1. Killion, Molly M. MS, RN, CNS

Article Content

Maternal morbidity and mortality in the United States is often discussed. Many pregnancy-related deaths occur during postpartum. Approximately 17% of deaths occur in the first 24 hours postpartum and 40% in the 6 weeks that follow (Green et al., 2021). However, there is minimal research on normal postpartum vital sign ranges. Most of the thresholds for maternal early warning signs algorithms are based on expert opinion of normal vital sign ranges and vary widely between algorithms and countries (Green et al.).


A recent study from the United Kingdom followed 900 women for 2 weeks postpartum to create evidence-based day-specific vital sign centiles. Green et al. (2021) noted the following: blood pressure rose for almost a week after birth and women in the 3rd centile never went below a diastolic BP of 97 mm Hg (higher than the current threshold of 90 mm Hg). The threshold for oxygen saturation of 95% or above as normal was validated as normal during postpartum. They were unable to find a reliable value for heart or respiratory rates. Although these values may not be far from current early warning sign systems, there may be value in changing the values to become more specific across antepartum, intrapartum, and postpartum.


Another study examined women who had experienced severe morbidity during pregnancy or birth from the postpartum period up to 30 years after birth and found that these women also had a higher risk of mortality during postpartum and beyond (Ukah et al., 2021). Mortality risk was highest in the first year for women who had experienced cardiac complications, cerebrovascular accidents, and acute renal failure. These conditions are associated with known conditions that contribute to pregnancy morbidity and mortality. There may be benefit to extending care of women with high-risk conditions in pregnancy to promote lifelong health management instead of limiting the diagnoses of preeclampsia, diabetes, and other complications to being just pregnancy-related.


It is important to note that studies are specific to race and ethnicity of the samples. In the United Kingdom, approximately 86% of the women studied were white, non-Hispanic (Green et al., 2021) and in Quebec, Canada study, race and ethnicity were not reported (Ukah et al., 2021).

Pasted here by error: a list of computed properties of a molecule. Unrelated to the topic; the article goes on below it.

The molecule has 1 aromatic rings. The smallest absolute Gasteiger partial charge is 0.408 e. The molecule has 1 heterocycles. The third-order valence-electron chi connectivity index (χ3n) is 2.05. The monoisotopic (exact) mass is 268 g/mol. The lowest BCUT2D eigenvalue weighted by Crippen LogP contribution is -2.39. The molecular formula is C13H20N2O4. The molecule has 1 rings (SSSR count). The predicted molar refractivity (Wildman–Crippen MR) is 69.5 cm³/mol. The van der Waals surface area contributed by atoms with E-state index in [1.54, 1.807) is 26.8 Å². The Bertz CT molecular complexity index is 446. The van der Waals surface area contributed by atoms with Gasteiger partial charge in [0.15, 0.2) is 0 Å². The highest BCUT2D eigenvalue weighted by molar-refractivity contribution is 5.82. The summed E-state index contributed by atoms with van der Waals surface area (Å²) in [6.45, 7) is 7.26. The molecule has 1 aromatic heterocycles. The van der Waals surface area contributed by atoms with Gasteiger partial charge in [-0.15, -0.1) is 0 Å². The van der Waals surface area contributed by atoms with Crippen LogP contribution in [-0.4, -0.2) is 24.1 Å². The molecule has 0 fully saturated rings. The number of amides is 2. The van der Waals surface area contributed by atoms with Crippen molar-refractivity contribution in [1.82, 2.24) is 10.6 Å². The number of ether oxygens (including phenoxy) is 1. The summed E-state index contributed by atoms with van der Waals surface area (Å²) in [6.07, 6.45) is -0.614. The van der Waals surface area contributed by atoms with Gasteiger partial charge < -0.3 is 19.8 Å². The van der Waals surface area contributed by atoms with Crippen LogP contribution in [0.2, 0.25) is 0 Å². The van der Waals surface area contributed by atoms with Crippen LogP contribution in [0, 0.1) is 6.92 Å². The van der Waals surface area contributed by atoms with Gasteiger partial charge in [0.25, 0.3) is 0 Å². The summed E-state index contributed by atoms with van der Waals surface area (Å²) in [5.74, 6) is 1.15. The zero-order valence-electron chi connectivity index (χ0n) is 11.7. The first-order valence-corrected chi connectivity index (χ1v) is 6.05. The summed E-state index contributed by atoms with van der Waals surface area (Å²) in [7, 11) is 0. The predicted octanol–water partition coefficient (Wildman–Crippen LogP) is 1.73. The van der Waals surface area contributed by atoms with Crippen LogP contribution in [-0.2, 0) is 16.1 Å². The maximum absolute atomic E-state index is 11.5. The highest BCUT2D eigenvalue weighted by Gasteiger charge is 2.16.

The American College of Obstetricians and Gynecologists (ACOG, 2018) recommends women should be seen during postpartum in a tighter timeframe than has been historically practiced and encourages care after birth be considered a continuum instead of a single visit. As pregnancy care is tailored to fit health and education needs of the pregnant woman, postpartum care should do more to help women and their families with long-term health maintenance and promotion. Approximately 40% of women do not access postpartum care, which can cause issues with chronic health conditions and may also prevent access to effective contraception (ACOG). Ideally, there should be a transition to primary care so that patients may continue with health maintenance and management of health conditions long-term.


In many cultures, there is a 30- to 40-day period of rest and assistance for the new family that allows for nutritious food, housekeeping, and parenting assistance (ACOG, 2018). Doing more to mirror that from a health and illness lens could optimize long-term outcomes for all women, especially those who experienced morbidity during their maternity care. Postpartum care warrants a closer look at normal ranges of vital signs for all women of all races and ethnicities. Tailoring maternal early warning systems to a data-driven set of parameters may yield better detection of women at risk for severe maternal morbidity or mortality during postpartum.




American College of Obstetricians and Gynecologists. (2018). Optimizing postpartum care (Committee Opinion No. 736). Obstetrics and Gynecology, 131(5), e140-e150.[Context Link]


Green L. J., Pullon R., Mackillop L. H., Gerry S., Birks J., Salvi D., Davidson S., Loerup L., Tarassenko L., Mossop J., Edwards C., Gauntlett R., Harding K., Chappell L. C., Knight M., Watkinson P. J. (2021). Postpartum-specific vital sign reference ranges. Obstetrics and Gynecology, 137(2), 295-304.[Context Link]


Ukah U. V., Dayan N., Potter B. J., Ayoub A., Auger N. (2021). Severe maternal morbidity and risk of mortality beyond the postpartum period. Obstetrics and Gynecology, 137(2), 277-284.[Context Link]